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Tulsa World editorial: Pandemic Christmas may include grief and isolation for many, but we believe it will be remembered as a time of challenges met and blessing counter

Tulsa World editorial: Pandemic Christmas may include grief and isolation for many, but we believe it will be remembered as a time of challenges met and blessing counter

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Christmas bells

Large, bronze bells hang from a tower at the First Presbyterian Church in downtown Tulsa.

Merry Christmas.

Amid a pandemic, Christmas 2020 might seem anything but merry to many.

COVID-19 has brought sickness and death to thousands of Oklahomans and more than 1.7 million worldwide this year. The isolation necessary to slow the disease’s spread has left many of us distant from the ones we love. Others have seen their incomes slashed as the pandemic’s spread devastated the economy.

So, for many, Christmas 2020 has a strong sentiment of grief and separation not celebration.

But it is also a time of hope, charity and creative solutions.

Despite the challenges, we see acts of individual and collective generosity all around us: Neighbors reaching out to neighbors; families drawing closer and finding ways to work around quarantine requirements safely; friends and strangers taking care of one another.

Shopping in crowded malls, a tree surrounded by piles of brightly packaged gifts, a house filled with relatives from far and near, all those things are lovely and fun, but this year we may be discovering that they are not the essence of Christmas.

We predict that in the future — after medical science has solved the COVID challenge and things have returned to “normal” — Christmas 2020 will be remembered by those who aren’t too cynical for such thoughts as a time when we weren’t able to do the sort of seasonal celebrations that we were accustomed to, so we found a way to persevere, to celebrate the holiday despite the limitations and to emerge stronger.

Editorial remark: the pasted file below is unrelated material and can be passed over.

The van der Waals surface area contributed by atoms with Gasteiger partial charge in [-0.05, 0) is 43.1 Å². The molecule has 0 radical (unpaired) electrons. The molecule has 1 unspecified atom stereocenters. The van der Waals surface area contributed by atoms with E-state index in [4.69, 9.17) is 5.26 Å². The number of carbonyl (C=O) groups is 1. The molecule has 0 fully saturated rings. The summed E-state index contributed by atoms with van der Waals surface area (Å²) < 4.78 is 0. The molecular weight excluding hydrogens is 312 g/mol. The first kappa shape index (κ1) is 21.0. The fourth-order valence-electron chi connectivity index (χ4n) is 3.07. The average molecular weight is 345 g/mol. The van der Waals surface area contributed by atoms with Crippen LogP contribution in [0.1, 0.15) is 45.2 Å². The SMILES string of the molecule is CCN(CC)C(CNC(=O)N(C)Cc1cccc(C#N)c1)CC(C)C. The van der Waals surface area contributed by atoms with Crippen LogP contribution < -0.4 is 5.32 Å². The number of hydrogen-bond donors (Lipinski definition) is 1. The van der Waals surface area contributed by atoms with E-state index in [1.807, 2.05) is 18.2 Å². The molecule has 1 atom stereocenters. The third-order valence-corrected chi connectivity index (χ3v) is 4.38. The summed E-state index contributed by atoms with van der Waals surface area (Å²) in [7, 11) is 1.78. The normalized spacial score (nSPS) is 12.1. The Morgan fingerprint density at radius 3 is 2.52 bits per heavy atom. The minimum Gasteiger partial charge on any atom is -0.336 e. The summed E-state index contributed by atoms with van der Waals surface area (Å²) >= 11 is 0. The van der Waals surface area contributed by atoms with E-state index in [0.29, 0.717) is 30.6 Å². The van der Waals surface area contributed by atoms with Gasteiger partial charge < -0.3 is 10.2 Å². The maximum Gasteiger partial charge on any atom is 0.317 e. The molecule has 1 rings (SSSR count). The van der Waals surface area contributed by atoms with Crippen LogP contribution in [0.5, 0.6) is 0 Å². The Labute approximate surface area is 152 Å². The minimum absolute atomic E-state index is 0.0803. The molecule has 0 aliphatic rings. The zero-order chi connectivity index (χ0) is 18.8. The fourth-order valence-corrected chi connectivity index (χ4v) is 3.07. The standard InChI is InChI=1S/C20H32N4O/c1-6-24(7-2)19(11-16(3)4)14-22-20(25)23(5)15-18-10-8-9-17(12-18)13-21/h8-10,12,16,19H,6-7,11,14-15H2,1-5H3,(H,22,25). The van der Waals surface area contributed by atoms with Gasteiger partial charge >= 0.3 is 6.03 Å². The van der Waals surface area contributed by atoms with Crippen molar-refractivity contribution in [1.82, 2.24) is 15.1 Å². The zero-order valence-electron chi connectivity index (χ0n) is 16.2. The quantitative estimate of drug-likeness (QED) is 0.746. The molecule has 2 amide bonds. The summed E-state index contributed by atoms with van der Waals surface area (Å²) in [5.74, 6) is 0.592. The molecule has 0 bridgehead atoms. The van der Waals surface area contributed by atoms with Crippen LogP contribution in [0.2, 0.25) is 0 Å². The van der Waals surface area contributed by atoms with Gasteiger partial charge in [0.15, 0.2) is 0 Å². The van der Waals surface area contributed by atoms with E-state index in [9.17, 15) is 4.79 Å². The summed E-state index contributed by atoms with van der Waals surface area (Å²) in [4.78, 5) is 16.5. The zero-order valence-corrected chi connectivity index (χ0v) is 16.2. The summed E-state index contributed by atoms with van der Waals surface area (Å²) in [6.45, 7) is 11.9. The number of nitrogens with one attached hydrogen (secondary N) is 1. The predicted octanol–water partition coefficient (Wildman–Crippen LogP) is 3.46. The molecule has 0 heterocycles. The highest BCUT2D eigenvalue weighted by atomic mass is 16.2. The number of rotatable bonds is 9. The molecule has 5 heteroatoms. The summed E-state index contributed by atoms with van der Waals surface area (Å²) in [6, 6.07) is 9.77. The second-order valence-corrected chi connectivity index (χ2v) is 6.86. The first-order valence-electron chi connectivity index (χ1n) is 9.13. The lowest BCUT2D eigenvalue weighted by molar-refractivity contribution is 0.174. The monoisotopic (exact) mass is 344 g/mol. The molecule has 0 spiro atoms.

In short, it will be remembered with pride as a time of challenges met and blessings counted.

We are reminded of the melancholy Christmas carol, “I Heard the Bells on Christmas Day,” based on a Civil War poem of Henry Wadsworth Longfellow, who was mourning the loss of his wife and son on Christmas Day 1863.

At the poem’s climax, Longfellow writes:

And in despair I bowed my head;/ “There is no peace on earth,” I said;/ “For hate is strong,/ And mocks the song/ Of peace on earth, good-will to men!”

But the poem does not end there.

Then pealed the bells more loud and deep:/ “God is not dead, nor doth He sleep;/ The Wrong shall fail,/ The Right prevail,/ With peace on earth, goodwill to men.”

This Christmas Day, hear the bells.


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